Next we got to Ota Ulc who talked about competing in the 10,000 Mile Mongolian Challenge. He joined it in Czechoslovakia in a crappy car (which is part of the point) on their way to Ulaanbaatar, Mongolia. (And yes, it is deliberately an insane idea.) The central point of his talk is that wherever they were, people were similar: they'd inevitably warn the team about the horrors they'd encounter inflicted by the people in the neighboring country, yet every-such warning turned out to be false, and everyone was actually very welcoming.
Next up was a video presentation of the TED talk by Abigail Washburn titled "Building US-China relations … by banjo". It's a powerful story of how our lives can suddenly change for the better in unexpected ways.
Erich Lehman — curator of the 1975 Gallery — discussed pivotal events in our lives. He starts by pinpointing the date when he received his first skateboard and how that caused him to grow from an outcast to a young man with a peer group. That one event set in motion a huge part of his entire life; had it happened differently, everything would be very different.
After lunch, One Dance Co. and The Pickpockets performed a shortened version of "In You is Home" which they presented for at the Yards some months back. The melding of fine, subdued "gypsy folk" music with metaphoric (but simple and accessible) dance makes for a great performance.
Next, Victoria Van Voorhis reiterated the gaming theme talking about her company's use of video game software to create collaborative environments for kids to learn. I felt a bit of pity that she spent so much time on obvious introductory information that she had to cut short the point of her speech.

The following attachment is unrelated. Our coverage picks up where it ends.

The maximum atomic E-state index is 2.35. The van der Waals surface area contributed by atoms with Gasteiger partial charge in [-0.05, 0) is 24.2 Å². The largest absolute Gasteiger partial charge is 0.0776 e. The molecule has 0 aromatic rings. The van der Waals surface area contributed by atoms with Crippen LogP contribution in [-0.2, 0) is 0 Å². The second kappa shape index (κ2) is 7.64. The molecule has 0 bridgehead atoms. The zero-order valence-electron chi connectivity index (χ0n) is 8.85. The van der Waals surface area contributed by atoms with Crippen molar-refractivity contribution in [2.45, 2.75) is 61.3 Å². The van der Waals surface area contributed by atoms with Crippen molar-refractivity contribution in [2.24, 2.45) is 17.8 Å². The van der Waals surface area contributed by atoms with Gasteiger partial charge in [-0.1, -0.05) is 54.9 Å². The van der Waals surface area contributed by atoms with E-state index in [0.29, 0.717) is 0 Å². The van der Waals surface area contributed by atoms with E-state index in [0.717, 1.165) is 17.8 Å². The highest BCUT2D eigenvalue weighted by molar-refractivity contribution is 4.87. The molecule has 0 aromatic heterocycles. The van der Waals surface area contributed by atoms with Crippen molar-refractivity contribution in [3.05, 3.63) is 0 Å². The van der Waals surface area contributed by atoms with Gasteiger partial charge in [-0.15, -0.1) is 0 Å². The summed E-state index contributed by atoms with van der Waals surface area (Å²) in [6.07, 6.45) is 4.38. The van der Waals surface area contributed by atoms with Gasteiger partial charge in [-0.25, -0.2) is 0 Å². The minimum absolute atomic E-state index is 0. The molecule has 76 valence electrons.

A few friends and I talked about it afterward: it seems technology is often thrown at education as some kind of solution when the commitment of actual people teaching kids is what is really required. Human spirit is often compared to the most advanced technology of the day (as, per Arthur C. Clark's famous quote, "any sufficiently advanced technology is indistinguishable from magic".) I wonder if there were attempts to include steam power in education at the turn of the century …
Dr. Ian Wilson is a radiologist who spawned the WALL\THERAPY mural project [officially with a backslash] and the Synthesis Collective. The former is about providing social space to allow public art to be created by street (née "graffiti") artists. The latter is about using technology to connect portable imaging tools in remote places with experienced radiologists who can read the results and provide diagnosis.
Dr. Craig Cypher is a psychologist who developed a tool for helping with psychological diagnosis. It's an application for ubiquitous smart phones that allows a patient to track jeir mood as it happens which can help identify problems to be discussed in therapy sessions. He is hopeful for the future where wearable sensors can help automatically record that information since depression and disruptive events are the exact moments when it is hardest for people to take the time to assess themselves.
Shanterra Randle and Doug Ackley gave a presentation on Teen Empowerment. It was a powerful message that young people — like the ones we have trapped in Rochester's inner city — are crying out to be heard; to have their ideas respectfully considered. I fear our city government is too entrenched in excluding those voices, and it will take new leadership to buck the trend of only listening to rich white men.
The Rochester Latino Theatre Group performed a play in the form of an introduction to Latino culture and an introduction to the performers (or the people they were portraying). It's familiar territory: a person is neither a sole individual nor an ambassador to a culture, but instead the product of both. I feel as if it is the nature of English (perhaps language) that prevents the concept of "person" from being adequately reflected, and in so, raising its speakers above the concepts of racism and prejudice.